1913 During a serious coal strike Geen set up a national fund (he had for 25 years been the secretary to the North Staffordshire Miners' Relief Fund).
1915 Genn continued to operate the fund and apparently some of the money was spent on improving the churchyard in Stoke town.
On 28th January, at a meeting in the council chambers, Geen was about to give an explanation, at the request of the Labour members, about this use of the fund - when he collapsed in the chamber and died.


Cliff Ville - the home and gardens of Frederick Geen
Cliff Ville - the home and gardens of Frederick Geen
on Hartshill Road

from an 1898 OS map

The mansion known as Cliffe Ville (or Cliff Ville) was built by John Tomlinson, a solicitor, in 1808. It became Geen's home where, in 1913, he entertained King George V and Queen Mary when they formally opened the Kings Hall in Stoke. In 1922 the house was acquired by the nuns at the nearby Dominican Convent and became St. Dominic's High School.

St. Dominic's School, Hartshill Road, Stoke
St. Dominic's School, Hartshill Road, Stoke
This two storey school building has a large drive and surrounding gardens. Some windows and doors have been modified and various later buildings have been attached. It stood on Hartshill Road which was previously named Stoke Road.

photo: © The Potteries Museum & Art Gallery
Staffordshire Past Tracks


Later a new school was built neared the convent and in 1988 the house was demolished. Now a small housing estate sits on the site of the house. Much of the grounds and some of the ponds are still in existence as Hartshill Park. 

"The area designated as Hartshill Park has a varied history of land use. During the Domesday period it formed part of a vast deer park, Cliff Hay, mentioned in 1204. Hart is the name of a male deer and these were bred for the King to hunt in mediaeval times. Hartshill as a place name is recorded in the 16th century.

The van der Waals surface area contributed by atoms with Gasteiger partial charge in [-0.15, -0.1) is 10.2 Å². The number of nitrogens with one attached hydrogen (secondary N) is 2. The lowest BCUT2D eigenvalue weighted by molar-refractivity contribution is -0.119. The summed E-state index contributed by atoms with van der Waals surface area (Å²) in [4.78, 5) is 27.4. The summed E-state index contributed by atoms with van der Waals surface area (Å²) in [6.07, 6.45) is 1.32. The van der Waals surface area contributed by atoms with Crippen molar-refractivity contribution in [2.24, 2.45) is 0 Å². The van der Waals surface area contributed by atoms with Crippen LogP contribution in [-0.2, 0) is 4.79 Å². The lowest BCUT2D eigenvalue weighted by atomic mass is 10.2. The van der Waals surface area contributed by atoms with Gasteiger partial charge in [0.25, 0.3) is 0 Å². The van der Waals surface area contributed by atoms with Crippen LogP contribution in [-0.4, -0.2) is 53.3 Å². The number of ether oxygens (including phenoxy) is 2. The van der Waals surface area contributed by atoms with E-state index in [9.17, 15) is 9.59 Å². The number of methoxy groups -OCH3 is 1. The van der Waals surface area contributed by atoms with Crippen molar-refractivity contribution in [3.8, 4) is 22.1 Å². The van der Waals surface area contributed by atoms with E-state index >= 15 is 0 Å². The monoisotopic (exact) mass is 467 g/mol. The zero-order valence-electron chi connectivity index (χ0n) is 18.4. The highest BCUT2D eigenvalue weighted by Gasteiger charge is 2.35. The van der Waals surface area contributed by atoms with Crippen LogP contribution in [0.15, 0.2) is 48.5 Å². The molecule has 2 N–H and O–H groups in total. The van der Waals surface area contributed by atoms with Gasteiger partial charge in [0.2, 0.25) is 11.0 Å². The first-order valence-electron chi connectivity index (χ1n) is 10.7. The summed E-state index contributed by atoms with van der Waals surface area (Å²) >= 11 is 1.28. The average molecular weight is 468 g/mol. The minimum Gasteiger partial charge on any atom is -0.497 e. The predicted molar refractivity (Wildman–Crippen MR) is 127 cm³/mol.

The park was also known as Castle Cliff because it was part of the royal manor of Newcastle and its oak trees were used to repair the castle there. It still existed in the 15th century because the hedges and posts which enclosed it were repaired then. The area the present park occupies is formed from the remains of two estates - Cliff Vale and Hartshill Farm."

"The mansion known as Cliff Ville was built by John Tomlinson, a solicitor, in 1808. John Tomlinson died in 1838. In April 1864, F.W. Tomlinson is registered as owning 13 acres of freehold. Cliffeville then passed to the Stamer family. In 1892 the sale of Cliffeville was authorised under the act of 1889. See p.186 'A History of the County of Stafford vol. VIII J.G. Jenkins' for sources." 

"A grotto where a statue of Our Lady was placed during religious festivals and processions still stands in a commanding position at the top of the pools.
Many features of the garden area are waiting to be rediscovered, including a stone capped wall with a gateway leading to a hidden garden. There is also the use of local materials to build hard landscaped features, and a possible seating or viewpoint which has lost its view."

The same area in 2008 - from Google Maps

more on Frederick Geen

next: Sydney Malkin
previous: the battle for the civic centre
contents: Index page for Federation